A ‘citizens veto’ (referendum) of SB 1516 is under consideration

Yesterday when I posted about SB 1516 (.pdf), the so-called “Campaign Finance Amendments” bill from Secretary of State Michele Reagan, more appropriately titled the “dark money on steroids” bill, The GOP culture of corruption in Arizona embraces its dark side, I suggested:

dark_moneyIt may be a more practical alternative to force a citizens referendum of SB 1516 — a referendum requires about half the number of signatures as an initiative, 75,321 valid signatures — as voters successfully did for the GOP Voter Suppression Act, HB 2305, just a couple of years ago. AZ Lege seeks to repeal the GOP Voter Suppression Act, HB 2305, to deprive the voters of their ‘citizens veto’. It is something that clean elections and voting rights advocates need to consider.

Well speak of the devil. Howard Fischer reports, Opponent of ‘dark money’ disclosure bill considering seeking public vote:

Arizona voters may get the last word on sweeping legislation that alters the rules for “dark money” and other anonymous donations to politicians and ballot measures.

Rep. Ken Clark, D-Phoenix, who led the unsuccessful attempt to defeat the measure earlier this week, said he is setting up meetings with groups that would be interested in referring SB 1516 to the November ballot.

That includes former Attorney General Terry Goddard, who had launched an initiative drive to enact new state laws forcing greater disclosure of who is influencing elections. That campaign has been suspended while Goddard looks for donations after the initial source of funding dried up.

Clark actually could have an easier path to getting the issue before voters.

Goddard, in proposing a new law through the initiative process, would need 225,963 valid signatures on petitions by July 7 to qualify for the ballot.

But Clark is proposing is a referendum on what the Legislature has approved. And that takes just 75,321 signatures.

Potentially more significant, the Arizona Constitution gives referendum organizers 90 days after the end of the legislative session to circulate petitions. At the rate the session is going, that deadline is not likely to occur before the middle of July.

There’s more.

If Clark gets the signatures, the legislation is placed on “hold” until voters get a chance to weigh in. And that means groups seeking to defeat it have to live under existing disclosure laws and not the looser rules that SB 1516 proposes.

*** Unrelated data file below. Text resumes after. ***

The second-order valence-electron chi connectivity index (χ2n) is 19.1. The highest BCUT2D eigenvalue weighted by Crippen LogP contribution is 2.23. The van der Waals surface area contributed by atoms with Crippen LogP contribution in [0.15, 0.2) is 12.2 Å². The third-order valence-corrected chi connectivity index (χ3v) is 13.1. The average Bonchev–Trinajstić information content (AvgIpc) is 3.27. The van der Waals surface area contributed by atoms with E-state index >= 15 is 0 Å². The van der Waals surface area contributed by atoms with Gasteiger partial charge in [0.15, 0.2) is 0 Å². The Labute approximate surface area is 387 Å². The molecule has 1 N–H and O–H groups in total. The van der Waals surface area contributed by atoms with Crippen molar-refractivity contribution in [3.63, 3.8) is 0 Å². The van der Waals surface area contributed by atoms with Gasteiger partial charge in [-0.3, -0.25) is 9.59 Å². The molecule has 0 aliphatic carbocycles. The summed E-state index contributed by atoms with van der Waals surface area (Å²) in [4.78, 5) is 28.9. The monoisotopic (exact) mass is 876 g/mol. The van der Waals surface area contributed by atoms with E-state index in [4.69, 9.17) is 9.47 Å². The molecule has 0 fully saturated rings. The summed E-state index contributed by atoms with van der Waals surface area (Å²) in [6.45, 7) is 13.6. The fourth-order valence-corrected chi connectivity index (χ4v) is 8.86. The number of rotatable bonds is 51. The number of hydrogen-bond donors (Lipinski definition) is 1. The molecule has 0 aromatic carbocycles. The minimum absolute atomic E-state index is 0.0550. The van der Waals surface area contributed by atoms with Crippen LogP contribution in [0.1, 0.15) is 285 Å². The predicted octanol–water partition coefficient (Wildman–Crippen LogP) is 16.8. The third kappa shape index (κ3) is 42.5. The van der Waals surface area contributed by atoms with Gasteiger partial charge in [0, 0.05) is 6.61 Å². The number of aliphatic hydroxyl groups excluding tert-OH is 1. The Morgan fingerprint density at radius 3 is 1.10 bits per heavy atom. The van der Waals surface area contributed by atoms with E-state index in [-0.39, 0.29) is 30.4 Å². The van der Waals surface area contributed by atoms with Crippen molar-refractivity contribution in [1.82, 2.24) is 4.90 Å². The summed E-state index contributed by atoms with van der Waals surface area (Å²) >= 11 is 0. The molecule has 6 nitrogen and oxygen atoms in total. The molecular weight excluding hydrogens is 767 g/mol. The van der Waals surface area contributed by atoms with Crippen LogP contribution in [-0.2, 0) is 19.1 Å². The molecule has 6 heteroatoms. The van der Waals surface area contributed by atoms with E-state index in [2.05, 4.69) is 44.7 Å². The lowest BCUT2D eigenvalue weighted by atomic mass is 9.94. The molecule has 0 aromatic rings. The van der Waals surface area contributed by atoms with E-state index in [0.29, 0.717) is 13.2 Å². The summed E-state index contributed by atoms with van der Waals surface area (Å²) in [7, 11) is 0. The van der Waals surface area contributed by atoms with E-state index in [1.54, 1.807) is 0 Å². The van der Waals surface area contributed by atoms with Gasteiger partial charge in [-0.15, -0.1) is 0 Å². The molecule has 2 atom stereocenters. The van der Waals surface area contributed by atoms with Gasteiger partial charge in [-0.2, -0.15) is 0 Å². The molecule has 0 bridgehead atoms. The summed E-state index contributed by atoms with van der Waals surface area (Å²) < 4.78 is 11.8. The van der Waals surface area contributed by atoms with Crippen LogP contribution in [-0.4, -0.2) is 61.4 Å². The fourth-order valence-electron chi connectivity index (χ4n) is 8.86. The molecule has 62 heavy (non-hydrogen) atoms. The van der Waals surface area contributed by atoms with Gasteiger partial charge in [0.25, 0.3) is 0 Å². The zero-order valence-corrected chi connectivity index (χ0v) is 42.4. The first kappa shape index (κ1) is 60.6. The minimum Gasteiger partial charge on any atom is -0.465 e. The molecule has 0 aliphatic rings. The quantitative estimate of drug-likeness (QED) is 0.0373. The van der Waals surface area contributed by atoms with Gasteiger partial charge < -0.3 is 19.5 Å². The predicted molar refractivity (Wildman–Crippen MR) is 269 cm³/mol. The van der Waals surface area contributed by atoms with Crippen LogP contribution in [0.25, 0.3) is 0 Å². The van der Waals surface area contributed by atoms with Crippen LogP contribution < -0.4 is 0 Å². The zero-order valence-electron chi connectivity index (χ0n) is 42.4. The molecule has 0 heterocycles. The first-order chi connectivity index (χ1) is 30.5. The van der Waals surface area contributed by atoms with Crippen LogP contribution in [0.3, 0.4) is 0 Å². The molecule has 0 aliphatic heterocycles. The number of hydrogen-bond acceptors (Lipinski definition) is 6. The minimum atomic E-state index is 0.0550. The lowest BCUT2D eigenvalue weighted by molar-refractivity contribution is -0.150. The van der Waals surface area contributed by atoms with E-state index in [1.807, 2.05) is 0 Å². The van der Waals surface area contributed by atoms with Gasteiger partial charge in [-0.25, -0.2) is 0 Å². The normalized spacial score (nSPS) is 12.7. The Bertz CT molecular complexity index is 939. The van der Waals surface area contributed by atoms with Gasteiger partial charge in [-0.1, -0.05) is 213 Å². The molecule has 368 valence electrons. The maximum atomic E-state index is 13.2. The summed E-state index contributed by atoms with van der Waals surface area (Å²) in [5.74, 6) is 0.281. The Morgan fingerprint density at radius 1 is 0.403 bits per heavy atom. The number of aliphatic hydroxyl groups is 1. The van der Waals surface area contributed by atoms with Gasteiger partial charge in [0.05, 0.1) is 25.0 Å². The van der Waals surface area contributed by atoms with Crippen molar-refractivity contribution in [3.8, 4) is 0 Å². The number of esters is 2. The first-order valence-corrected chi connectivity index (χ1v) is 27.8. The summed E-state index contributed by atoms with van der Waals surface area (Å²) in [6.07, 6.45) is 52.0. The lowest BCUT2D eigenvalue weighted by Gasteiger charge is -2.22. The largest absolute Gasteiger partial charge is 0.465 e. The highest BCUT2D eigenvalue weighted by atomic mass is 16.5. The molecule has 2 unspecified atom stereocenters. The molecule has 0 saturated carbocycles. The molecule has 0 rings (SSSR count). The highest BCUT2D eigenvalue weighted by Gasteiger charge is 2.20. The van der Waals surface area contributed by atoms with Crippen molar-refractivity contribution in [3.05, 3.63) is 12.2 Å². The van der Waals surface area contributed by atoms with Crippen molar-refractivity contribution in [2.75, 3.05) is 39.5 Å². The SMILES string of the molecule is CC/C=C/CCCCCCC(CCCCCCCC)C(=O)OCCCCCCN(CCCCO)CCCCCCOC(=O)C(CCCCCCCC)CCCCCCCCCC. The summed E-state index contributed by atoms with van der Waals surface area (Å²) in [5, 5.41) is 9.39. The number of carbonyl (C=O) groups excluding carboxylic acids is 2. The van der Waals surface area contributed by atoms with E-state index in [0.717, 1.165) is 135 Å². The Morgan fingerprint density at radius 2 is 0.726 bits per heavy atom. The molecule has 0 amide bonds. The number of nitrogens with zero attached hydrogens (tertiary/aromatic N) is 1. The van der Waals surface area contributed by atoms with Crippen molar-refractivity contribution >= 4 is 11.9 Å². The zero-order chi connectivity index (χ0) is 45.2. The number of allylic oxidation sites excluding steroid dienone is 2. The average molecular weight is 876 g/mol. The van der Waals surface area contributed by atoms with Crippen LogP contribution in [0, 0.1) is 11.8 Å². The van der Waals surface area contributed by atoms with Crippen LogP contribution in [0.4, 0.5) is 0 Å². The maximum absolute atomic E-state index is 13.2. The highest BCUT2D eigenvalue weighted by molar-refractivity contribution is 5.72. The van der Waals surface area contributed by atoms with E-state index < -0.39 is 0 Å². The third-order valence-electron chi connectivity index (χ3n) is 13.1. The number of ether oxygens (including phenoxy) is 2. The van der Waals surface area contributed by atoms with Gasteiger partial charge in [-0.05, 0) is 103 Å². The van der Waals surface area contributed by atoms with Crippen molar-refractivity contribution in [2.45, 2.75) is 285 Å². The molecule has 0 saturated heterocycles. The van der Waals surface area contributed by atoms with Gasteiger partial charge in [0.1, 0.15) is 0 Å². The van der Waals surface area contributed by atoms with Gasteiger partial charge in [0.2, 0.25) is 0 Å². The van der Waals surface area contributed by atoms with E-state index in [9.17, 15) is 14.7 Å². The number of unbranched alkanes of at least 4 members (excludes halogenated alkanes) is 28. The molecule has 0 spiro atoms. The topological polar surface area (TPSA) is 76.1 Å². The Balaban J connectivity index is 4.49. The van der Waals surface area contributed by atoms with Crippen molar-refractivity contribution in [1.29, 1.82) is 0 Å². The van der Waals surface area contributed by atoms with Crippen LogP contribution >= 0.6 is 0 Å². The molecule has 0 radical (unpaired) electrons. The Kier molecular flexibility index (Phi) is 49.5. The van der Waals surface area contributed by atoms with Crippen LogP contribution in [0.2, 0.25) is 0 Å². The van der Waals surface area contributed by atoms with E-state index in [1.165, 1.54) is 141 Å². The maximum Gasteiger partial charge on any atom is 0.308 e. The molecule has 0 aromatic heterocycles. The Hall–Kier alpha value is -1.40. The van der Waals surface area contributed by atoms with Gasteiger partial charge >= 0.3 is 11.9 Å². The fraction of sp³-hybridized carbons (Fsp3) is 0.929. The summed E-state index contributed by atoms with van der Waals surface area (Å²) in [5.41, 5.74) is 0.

And there’s one more thing that could work in Clark’s favor.

By law, the referendum is set up as a ratification. That means it takes a “yes” vote to approve what the Legislature has done.

And political consultants generally agree that when people are confused, they tend to vote “no.”

 All good points, and reasons why a referendum on SB 1516 is far more doable than Terry Goddard’s “dark money” initiative that: (1) has no financial backing and is unlikely to qualify for the ballot, and (2) even if his initiative does qualify for the ballot and is passed by the voters, there is an army of attorneys at the “Kochtopus” Death Star, the Goldwater Institute, waiting in the wings to file one of their bogus First Amendment anonymous political speech lawsuits to prevent it from going into effect. Preserving the status quo with a “citizens veto” of SB 1516 makes far more practical sense in conserving time, effort and money.

And a referendum will turn out the same voter constituencies who would vote for  Goddard’s initiative for disclosure of “dark money” in campaigns.

Clark said he is still formulating how best to get the message to voters that they should kill SB 1516. But he said it should not be hard.

“I think the public knows exactly what this is about,” he said. Clark cited polls by both the Morrison Institute and on behalf of Goddard’s group, both of which he said show a vast majority of Arizonans want limits on “dark money.”

Get yourself a new pair of walking shoes and some new pens, and get ready to walk petitions for a referendum of SB 1516. If you can’t walk, write a check to help support the referendum effort.

Ultimately, the solution lies in ending the decades old GOP culture of corruption in Arizona. As I said previously:

Face it, citizens. If you ever want to get “dark money” out of politics you must first vote every Tea-Publican out of office to have any chance of making it happen. They are addicts addicted to “dark money,” and they do not want to be treated or to come clean.

2 responses to “A ‘citizens veto’ (referendum) of SB 1516 is under consideration

  1. Brian Clymer

    I have my shoes, I have my pens, I have my clipboard. Let’s fight for transparency in Arizona government!